Over the years, Tim has proved to be an informed interviewer, putting his guests at ease, and covering tactile and technical information so that even a novice can understand difficult agricultural and production concepts. Tim speaks with winemakers, wine and spirit ambassadors, distillers, authors, people who stage events and festivals, and takes questions from listeners and readers, all seamlessly blended together in a program that is unique in America.

 

Tim’s love of wine actually came about many years ago from his then wife-to-be, Brenda Maitland, a noted journalist in her own right, and together they have traveled to the major wine producing areas in the US and Europe, seeking first-hand information about beverages that give us all so much pleasure.

 

They were instrumental in the founding of the New Orleans Wine and Food Experience, a major national and international well-regarded festival of its type. They both continue to be involved with the planning and staging of this multi-venue, five-day event now over twenty years old.

 

Tim is also considered one of the foremost professional wine judges in the US, being invited to judge more than 11 wine competitions each year, including the San Francisco Chronicle Wine Competition (the largest competition of American wines in the world, with more than 6,000 entries), the Riverside, CA International Wine Competition, San Francisco International Wine Competition, Atlantic Seaboard Wine Competition, Indiana International Wine Competition, Sandestin, Florida Wine Festival Competition, the State of Michigan Wine Competition, the U.S. National Wine Competition, and the National Wine Competition of Portugal.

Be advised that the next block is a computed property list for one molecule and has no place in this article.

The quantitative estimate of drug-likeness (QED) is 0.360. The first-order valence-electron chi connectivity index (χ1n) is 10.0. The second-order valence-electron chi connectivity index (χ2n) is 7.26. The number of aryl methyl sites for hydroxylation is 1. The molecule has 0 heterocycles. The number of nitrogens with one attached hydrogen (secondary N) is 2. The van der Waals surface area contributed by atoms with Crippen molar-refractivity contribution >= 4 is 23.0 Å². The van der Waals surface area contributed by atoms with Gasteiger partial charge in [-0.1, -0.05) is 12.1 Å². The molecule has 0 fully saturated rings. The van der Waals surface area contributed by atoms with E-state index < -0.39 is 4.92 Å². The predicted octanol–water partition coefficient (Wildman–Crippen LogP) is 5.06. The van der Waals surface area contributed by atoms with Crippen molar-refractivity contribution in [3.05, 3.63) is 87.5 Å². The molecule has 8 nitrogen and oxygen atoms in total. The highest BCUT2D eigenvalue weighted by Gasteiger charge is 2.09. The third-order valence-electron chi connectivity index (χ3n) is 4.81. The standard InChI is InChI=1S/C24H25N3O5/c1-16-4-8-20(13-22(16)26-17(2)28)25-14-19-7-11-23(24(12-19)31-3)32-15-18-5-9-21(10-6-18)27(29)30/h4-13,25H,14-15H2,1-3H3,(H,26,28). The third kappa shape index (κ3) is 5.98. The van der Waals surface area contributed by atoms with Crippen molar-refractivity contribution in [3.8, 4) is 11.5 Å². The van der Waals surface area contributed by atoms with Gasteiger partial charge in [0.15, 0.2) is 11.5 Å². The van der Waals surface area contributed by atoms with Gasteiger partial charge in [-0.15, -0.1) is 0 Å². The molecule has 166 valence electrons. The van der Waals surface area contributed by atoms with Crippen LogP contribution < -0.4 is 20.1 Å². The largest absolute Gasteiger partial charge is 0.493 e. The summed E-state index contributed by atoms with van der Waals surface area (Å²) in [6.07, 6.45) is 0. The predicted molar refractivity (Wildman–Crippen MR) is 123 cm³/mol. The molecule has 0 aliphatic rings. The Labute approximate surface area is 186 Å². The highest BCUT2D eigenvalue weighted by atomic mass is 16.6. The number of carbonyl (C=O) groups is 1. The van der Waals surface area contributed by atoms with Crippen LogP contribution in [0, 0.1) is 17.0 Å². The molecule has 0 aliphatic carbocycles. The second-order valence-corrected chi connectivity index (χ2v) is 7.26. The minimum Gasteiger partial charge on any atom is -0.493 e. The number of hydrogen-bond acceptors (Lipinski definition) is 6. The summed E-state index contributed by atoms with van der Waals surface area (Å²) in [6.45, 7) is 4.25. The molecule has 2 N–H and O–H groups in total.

Tim is a guest lecturer to many local wine and dine organizations, and speaks each year to the senior class in the School of Hotel and Restaurant Management at Auburn University, Auburn, Alabama.

 

Staying abreast of the news of the wine and spirits world is a passion for Tim, and he is committed to sharing what he knows with his listeners and readers. “Doing something I love, with products that I truly enjoy, created by interesting people, coupling the experience with culinary excellence, and doing it all in the greatest city in America,” are the words Tim lives by.

 

It’s a good gig.